Semi-Daily Journal Archive

The Blogspot archive of the weblog of J. Bradford DeLong, Professor of Economics and Chair of the PEIS major at U.C. Berkeley, a Research Associate of the National Bureau of Economic Research, and former Deputy Assistant Secretary of the U.S. Treasury.

Friday, September 01, 2006

Why Oh Why Can't We Have a Better Press Corps?

Mickey Kaus looks at this table:

Table 22. Number and Percent of People Below
50 Percent of Poverty Level: 1975 to 2005

 _____________________________________
 Year         Total    Number  Percent
 _____________________________________
 2005......  293,135   15,928      5.4
 2004 14/..  290,617   15,693      5.4
 2003......  287,699   15,264      5.3
 2002......  285,317   14,068      4.9
 2001......  281,475   13,440      4.8
 2000 12/..  278,944   12,592      4.5
 1999 11/..  276,208   12,887      4.7
 1998......  271,059   13,914      5.1
 1997......  268,480   14,594      5.4
 1996......  266,218   14,412      5.4
 1995......  263,733   13,892      5.3
 1994......  261,616   15,404      5.9
 1993 10/..  259,278   15,971      6.2
 1992 9/...  256,549   15,547      6.1
 1991 8/...  251,192   14,059      5.6
 1990......  248,644   12,914      5.2
 1989......  245,992   11,983      4.9
 1988......  243,530   12,676      5.2
 1987 7/...  240,982   12,469      5.2
 1986......  238,554   12,677      5.3
 1985......  236,594   12,380      5.2
 1984......  233,816   12,770      5.5
 1983 6/...  231,700   13,590      5.9
 1982......  229,412   12,806      5.6
 1981 5/...  227,157   11,189      4.9
 1980......  225,027    9,804      4.4
 1979 4/...  222,903    8,553      3.8
 1978......  215,656    7,708      3.6
 1977......  213,867    7,474      3.5
 1976......  212,303    7,016      3.3
 1975......  210,864    7,733      3.7

and catches Eric Alterman in a mistake:

Maybe Cocooning Is Easy!: Eric Alterman, in a post titled "Extreme Poverty is US," writes (quoting today's NYT poverty numbers story):

Again, moreover, "although the numbers living below the poverty line held steady between 2004 and 2005, there has been a sharp increase in those living in extreme poverty."

That's funny, because if you look at the Census numbers, they show... a jump of... well, zero from 2004 [in extreme poverty].... I contend that "zero" is not a "sharp increase."... Alterman... [is] quoting... NYT reporter Rick Lyman paraphrasing "advocates for the poor"--specifically Robert Greenstein, whose influential outfit (Center on Budget and Policy Priorities) specializes in devising esoteric measurements to suggest that good poverty news is really bad poverty news...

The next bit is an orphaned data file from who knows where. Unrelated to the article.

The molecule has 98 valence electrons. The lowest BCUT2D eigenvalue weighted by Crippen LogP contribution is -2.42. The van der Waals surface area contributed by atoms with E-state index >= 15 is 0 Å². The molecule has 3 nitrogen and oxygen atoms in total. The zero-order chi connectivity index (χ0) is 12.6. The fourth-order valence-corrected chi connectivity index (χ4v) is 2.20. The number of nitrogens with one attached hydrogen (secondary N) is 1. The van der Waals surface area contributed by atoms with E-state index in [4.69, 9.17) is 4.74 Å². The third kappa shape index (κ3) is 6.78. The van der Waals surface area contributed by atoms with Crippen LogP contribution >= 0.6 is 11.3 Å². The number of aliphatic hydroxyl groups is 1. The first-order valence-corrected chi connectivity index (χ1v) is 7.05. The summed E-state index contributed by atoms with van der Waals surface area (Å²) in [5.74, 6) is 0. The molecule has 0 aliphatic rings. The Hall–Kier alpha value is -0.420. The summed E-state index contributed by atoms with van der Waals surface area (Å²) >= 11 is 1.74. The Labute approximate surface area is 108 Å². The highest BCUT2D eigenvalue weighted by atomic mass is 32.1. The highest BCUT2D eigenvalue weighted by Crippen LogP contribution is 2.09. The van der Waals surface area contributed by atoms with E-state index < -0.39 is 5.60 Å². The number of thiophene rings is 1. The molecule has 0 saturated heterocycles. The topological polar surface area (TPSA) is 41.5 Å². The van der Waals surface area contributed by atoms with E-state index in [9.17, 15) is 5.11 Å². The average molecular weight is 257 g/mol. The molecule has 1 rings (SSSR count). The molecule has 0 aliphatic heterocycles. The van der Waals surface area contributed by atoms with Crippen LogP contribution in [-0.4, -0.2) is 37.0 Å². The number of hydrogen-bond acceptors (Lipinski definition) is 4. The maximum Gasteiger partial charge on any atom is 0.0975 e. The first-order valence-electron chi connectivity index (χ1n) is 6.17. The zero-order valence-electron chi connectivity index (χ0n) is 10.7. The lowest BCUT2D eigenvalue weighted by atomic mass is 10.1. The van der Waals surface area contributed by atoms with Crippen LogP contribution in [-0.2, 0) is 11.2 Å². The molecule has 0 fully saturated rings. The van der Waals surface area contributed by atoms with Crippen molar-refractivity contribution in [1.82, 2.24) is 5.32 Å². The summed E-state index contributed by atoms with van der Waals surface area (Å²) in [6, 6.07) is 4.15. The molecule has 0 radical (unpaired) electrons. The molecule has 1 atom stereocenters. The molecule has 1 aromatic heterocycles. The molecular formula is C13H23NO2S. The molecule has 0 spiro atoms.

But what is the "good poverty news" in the Census Bureau's report? What is the "good poverty news" in this table?

Is it that there are more people in extreme poverty than in any year since 1993? Is it that the proportion of Americans in extreme poverty is greater than in any year since 1997? Is it that the extreme poverty rate is 0.9%--2,336,000 people--higher than in 2000, at the last business cycle peak?

Is it that the overall poverty rate stands at 12.6%, 0.1% less than last year? Is it that the overall numbers in poverty stand at 36,950,000, 50,000 less than last year? Is it that 5,369,000 more people were poor last year than at the last business cycle peak, in 2000? Is it that the poverty rate is higher than in any year from 1999 to 2003 or from 1969 to 1979? Is it that the number of people in poverty this year and last year is greater than in any year since 1994?

If you parse Kaus closely, he doesn't actually say that there is "good poverty news." He talks about how Bob Greenstein "specializes in... suggest[ing] that good poverty news is really bad poverty news" and about how Eric "Alterman [got] his bogus spin." He wants his readers to think that there is a whole bunch of good poverty news that is being spun as bad, but he doesn't actually say so.

This is, I think, a reason why the only people who should read this stuff are trained professionals who already know the issues very well (and hence learn nothing at all from Kaus and his ilk). They won't lie to you--quite. They will do their best to leave you with a misleading impression--in this case, that the Census Bureau's poverty report was good poverty news that is being spun as bad. And it will probably work--unless you're a trained professional.


Here's what Lyman reports from Bob Greenstein:

Census Reports Slight Increase in %u201905 Incomes - New York Times: advocates for the poor pointed out that, although the numbers living below the poverty line held steady between 2004 and 2005, there has been a sharp increase in those living in extreme poverty. The average person living in poverty actually earned $3,236 less than the poverty line -- $19,971 for a household of four -- in 2005, the highest such gap ever measured by the Census Bureau, said Robert Greenstein, executive director of the Center on Budget and Policy Priorities, a liberal research group. And 43 percent of the poor earned less than half of the poverty limit, Mr. Greenstein said, again the highest such percentage ever recorded.

"This is further evidence that the nation's economic recovery has had very limited reach, with many low- and medium-income families not sharing in the game," he said...

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